Businesses adjust to social distancing, governor's executive order on COVID-19
Ronald E. Carrington | 3/26/2020, 6 p.m. | Updated on 3/30/2020, 11:30 a.m.
Anita Hill-Moses, an entrepreneur and natural hair stylist, is among the thousands of small businesses in the Richmond area feeling the effects of the coronavirus outbreak and lockdown.
Her business, B.A.D. Braids and Dreds Inc. located in Midlothian, services natural hair, specializing in all forms, lengths, textures and styles.
As the pandemic continues, she has adjusted her business so her clients can be safe when they come in to get their hair styled.
“Business has been a seesaw,” Ms. Hill-Moses said. “Originally, people were calling canceling their appointments.”
To address her customers’ concerns and apprehensions, Ms. Hill-Moses implemented many of the state and federal guidelines regarding COVID-19, including frequent and thorough cleaning of the salon and requiring clients to wash their hands when they arrive.
With four stylists working, there are only six patrons in the salon at any one time, Ms. Hill-Moses said. And while avoiding close contact is difficult in the hair business, they use masks and surgical gloves to protect themselves and their customers.
“Once we put those measures in place, business started to pick up,” she said.
On Monday, Gov. Ralph S. Northam ordered all non-essential recreational and entertainment businesses to close effective 11:59 p.m. Tuesday through April 23, including movie theaters, bowling alleys, museums, racetracks, arcades and amusement parks. Beauty salons, barbershops, spas and other personal care businesses that would not allow compliance with social distancing guidelines also are to be shut down under the governor’s order.
Restaurants, food courts, breweries, wineries and farmers markets can remain open only for take-out and delivery.
Essential retail businesses, such as grocery stores, pharmacies, banks, gas stations, pet and feed stores and hardware and auto parts and repair shops, are exempt.
All public and private gatherings of 10 or more people also are prohibited through that time, according to the order.
Marvin Smith, 52, owner of The Barber Shop on2 in Historic Jackson Ward, has been sterilizing everything as he lets in one customer at a time.
He said the shop was busy early in the week as customers tried to get in for a haircut before the governor’s order took effect.
On Tuesday, he was working solo.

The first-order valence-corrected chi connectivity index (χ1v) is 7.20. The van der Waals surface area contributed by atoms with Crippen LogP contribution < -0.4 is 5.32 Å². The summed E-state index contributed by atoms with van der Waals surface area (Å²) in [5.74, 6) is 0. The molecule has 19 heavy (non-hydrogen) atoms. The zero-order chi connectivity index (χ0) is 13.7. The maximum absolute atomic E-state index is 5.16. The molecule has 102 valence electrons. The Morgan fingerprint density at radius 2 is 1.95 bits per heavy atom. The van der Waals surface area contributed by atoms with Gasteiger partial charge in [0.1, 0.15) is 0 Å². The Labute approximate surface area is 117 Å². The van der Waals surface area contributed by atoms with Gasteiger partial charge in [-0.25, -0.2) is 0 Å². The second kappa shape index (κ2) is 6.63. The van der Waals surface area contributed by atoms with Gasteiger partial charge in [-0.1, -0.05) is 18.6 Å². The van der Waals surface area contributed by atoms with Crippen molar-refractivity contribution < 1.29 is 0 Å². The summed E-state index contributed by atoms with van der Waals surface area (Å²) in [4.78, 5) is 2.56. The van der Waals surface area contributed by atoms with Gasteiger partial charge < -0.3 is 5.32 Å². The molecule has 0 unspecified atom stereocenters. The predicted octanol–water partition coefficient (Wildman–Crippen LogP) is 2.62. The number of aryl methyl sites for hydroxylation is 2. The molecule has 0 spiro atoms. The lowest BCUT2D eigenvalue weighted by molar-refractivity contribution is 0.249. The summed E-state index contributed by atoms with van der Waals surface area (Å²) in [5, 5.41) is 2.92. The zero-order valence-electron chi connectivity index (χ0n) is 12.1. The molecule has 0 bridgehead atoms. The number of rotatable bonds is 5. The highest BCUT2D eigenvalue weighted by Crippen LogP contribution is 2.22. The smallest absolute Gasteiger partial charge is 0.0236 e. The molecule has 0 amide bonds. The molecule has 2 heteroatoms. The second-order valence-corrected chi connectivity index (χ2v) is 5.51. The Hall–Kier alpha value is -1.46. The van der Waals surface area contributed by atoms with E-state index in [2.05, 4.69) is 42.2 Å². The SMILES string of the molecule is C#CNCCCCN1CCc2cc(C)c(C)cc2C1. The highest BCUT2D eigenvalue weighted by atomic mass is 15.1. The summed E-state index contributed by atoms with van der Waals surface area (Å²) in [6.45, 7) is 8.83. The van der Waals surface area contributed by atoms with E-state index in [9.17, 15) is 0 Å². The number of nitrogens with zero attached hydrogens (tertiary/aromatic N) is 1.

“I’m taking more naps than cuts,” he said. “But we’re going to be all right. We will get through this.”
For Carnell Lewis, executive director of the South Richmond Adult Day Care Center at 1500 Hull St. in South Side, shut down this week to do a thorough deep cleaning for its 32-person program.
“We are being proactive and cautious because we want our participants and staff to be safe and stay healthy,” Mrs. Lewis said.
“We are taking every precautionary measure – social distancing and adhering to all of the mandated measures from the Commonwealth—to make sure everything is done properly.”
She said the nonprofit center is looking for additional resources for seniors while they are at home for the week.
“Clearly, the coronavirus outbreak affects us,” Mrs. Lewis said. “We need all of the help we can get because we are a nonprofit and we still have to pay for lights and utilities.”
Meanwhile, several medical professionals are using technology to provide services to their patients.
Dr. Rashida Gray Gordon established her psychiatry practice six months ago in Henrico County. She has about 70 patients who are becoming comfortable transitioning from in-person appointments to face-to-face interactions on social media.
“Since people are anxious about being outside and wanting to have social distancing, being on a computer screen is comforting,” Dr. Gordon said as she worked from her home.
Before COVID-19, she said she had a few college-age patients that used social media for their sessions with her.
However, with the pandemic and some people in self-quarantine, patients couldn’t get to her office, she said.
“The world is adjusting. Today, we are experiencing something a little different, which could be a little uncomfortable or a little awkward, as well as managing the technology,” she said. “This is an adjustment for my older patients and me.”
Regina H. Boone contributed to this story.